Interpreting Risk Management Reporting.
Risk Factors.
Historical Simulation.
Stress Tests.
Risk-Return Analyses.
Constructing a Fund.
Constructing a Portfolio of Funds.
Performance Attribution.

19 Summary.

What People are Saying About This

From the Publisher

"A wonderfully written book on a topic that has vexed investorsand professionals alike--balancing the need to know against thedesire to provide information. In a thorough and comprehensivemanner, Richard Horwitz takes the reader on an explanatory journeythrough the risks associated with hedge fund investing. His insightand experience give him the perspective needed to articulate thechallenges faced by this industry, as well as offering a soundsolution that I believe couldn't come soon enough."
—Andrew A Kandiew
Managing Director, Risk Management

"Richard Horwitz has produced a work of exceptional practicalvalue. This book deals head-on with the challenges of hedge fundinvesting by providing intelligent, well-informed, and uniquelyaccessible advice. Most usefully, he provides a benchmark forhedge fund investors to evaluate their own investmentprocesses."
Andrew B. Weisman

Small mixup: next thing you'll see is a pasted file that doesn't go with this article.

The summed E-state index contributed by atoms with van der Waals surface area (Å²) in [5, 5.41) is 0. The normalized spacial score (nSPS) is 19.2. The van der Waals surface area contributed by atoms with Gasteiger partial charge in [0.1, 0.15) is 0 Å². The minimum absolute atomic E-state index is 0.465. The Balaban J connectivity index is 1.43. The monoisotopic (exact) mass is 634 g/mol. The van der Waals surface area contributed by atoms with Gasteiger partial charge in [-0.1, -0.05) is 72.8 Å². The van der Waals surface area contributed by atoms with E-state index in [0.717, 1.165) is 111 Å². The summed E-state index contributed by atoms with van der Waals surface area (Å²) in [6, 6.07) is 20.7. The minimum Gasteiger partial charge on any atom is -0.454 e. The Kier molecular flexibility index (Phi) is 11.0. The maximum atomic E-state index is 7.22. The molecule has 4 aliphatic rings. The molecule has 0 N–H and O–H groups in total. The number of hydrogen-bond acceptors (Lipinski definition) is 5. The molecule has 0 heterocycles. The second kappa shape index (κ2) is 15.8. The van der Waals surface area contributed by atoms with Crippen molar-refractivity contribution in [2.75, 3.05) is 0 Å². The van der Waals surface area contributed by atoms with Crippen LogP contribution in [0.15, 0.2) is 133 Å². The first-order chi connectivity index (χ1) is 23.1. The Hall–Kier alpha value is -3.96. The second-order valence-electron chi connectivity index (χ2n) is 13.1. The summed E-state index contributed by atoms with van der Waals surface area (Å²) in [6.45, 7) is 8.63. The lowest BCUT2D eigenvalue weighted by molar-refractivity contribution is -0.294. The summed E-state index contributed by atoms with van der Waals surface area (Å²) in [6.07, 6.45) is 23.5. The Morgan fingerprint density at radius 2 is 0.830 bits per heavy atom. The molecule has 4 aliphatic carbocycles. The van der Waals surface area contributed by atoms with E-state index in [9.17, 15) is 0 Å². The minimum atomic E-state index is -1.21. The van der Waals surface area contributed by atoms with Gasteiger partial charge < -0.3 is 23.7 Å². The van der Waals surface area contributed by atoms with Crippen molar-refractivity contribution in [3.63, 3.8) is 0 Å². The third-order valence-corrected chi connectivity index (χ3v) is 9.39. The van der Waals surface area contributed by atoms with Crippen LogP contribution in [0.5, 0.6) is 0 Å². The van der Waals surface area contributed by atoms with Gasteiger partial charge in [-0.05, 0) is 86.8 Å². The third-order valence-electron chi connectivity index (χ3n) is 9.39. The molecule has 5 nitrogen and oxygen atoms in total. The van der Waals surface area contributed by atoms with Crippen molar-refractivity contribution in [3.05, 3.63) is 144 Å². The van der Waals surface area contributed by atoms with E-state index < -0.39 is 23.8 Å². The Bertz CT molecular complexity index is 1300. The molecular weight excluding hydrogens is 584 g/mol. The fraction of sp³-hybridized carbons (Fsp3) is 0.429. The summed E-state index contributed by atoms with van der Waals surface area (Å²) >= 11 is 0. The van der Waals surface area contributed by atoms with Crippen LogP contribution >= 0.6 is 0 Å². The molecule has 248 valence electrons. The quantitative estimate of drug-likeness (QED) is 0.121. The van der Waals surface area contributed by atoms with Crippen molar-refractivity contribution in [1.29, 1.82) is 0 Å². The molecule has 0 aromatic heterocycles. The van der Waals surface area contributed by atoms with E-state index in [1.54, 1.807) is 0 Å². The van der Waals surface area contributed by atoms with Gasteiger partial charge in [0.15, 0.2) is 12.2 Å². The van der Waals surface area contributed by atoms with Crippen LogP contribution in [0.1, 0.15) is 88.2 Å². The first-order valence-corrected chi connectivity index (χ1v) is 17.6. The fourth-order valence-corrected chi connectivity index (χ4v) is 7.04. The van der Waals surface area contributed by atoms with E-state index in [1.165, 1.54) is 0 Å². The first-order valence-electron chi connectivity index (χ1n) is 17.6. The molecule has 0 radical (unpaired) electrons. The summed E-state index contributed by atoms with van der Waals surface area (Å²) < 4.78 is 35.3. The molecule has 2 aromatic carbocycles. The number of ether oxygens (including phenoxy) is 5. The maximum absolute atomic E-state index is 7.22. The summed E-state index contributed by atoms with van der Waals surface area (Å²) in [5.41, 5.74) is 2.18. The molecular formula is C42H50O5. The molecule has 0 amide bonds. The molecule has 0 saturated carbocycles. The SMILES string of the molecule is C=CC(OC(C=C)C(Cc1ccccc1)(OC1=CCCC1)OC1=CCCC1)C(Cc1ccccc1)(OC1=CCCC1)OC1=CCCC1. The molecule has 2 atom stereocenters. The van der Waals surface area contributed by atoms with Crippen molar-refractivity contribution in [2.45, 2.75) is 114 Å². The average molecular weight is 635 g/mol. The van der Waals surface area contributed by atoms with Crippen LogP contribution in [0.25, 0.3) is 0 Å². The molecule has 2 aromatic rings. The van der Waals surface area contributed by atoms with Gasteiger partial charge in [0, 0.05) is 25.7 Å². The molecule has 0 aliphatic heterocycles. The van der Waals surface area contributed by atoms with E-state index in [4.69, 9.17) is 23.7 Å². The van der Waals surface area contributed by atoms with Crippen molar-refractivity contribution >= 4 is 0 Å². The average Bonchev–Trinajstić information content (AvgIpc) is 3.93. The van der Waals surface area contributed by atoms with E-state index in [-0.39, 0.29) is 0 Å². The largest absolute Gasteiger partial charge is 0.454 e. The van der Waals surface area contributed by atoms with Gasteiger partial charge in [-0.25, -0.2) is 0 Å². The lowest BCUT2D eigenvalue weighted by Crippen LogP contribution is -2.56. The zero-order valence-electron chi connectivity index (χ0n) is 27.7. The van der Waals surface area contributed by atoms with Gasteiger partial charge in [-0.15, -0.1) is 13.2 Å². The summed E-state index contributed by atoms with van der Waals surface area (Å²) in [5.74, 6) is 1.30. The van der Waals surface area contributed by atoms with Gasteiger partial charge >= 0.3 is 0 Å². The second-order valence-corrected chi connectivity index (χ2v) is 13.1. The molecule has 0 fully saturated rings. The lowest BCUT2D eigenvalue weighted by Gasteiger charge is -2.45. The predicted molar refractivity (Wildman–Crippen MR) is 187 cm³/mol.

Director of Risk Management and Research, Strativarius CapitalManagement, LP

"Required reading for anyone who wishes to understand thefine points of hedge fund risk measurement."
Steve McMenamin
Chairman, Greenwich Roundtable

"Not overly technical, this book is not only a must-readfor neophytes and the newly indoctrinated to risk on derivativesbut also a great refocuser for risk professionals!"
Robert M. Aaron
Chairman and CEO, Derivatives Portfolio Management, LLC
Member of the Board, Managed Funds Association

"A comprehensive, eye-opening account on risk managementwhich should be read by investors and managers alike."
Lois Peltz
President and CEO, Infovest21

"This book offers an excellent review of the complex topic ofhedge fund risk management. Furthermore, it provides aninnovative and pragmatic solution to the key transparencyissue."
Pierre Jette, MBA, CFA
Associate Vice President, Equity Markets, CDP Capital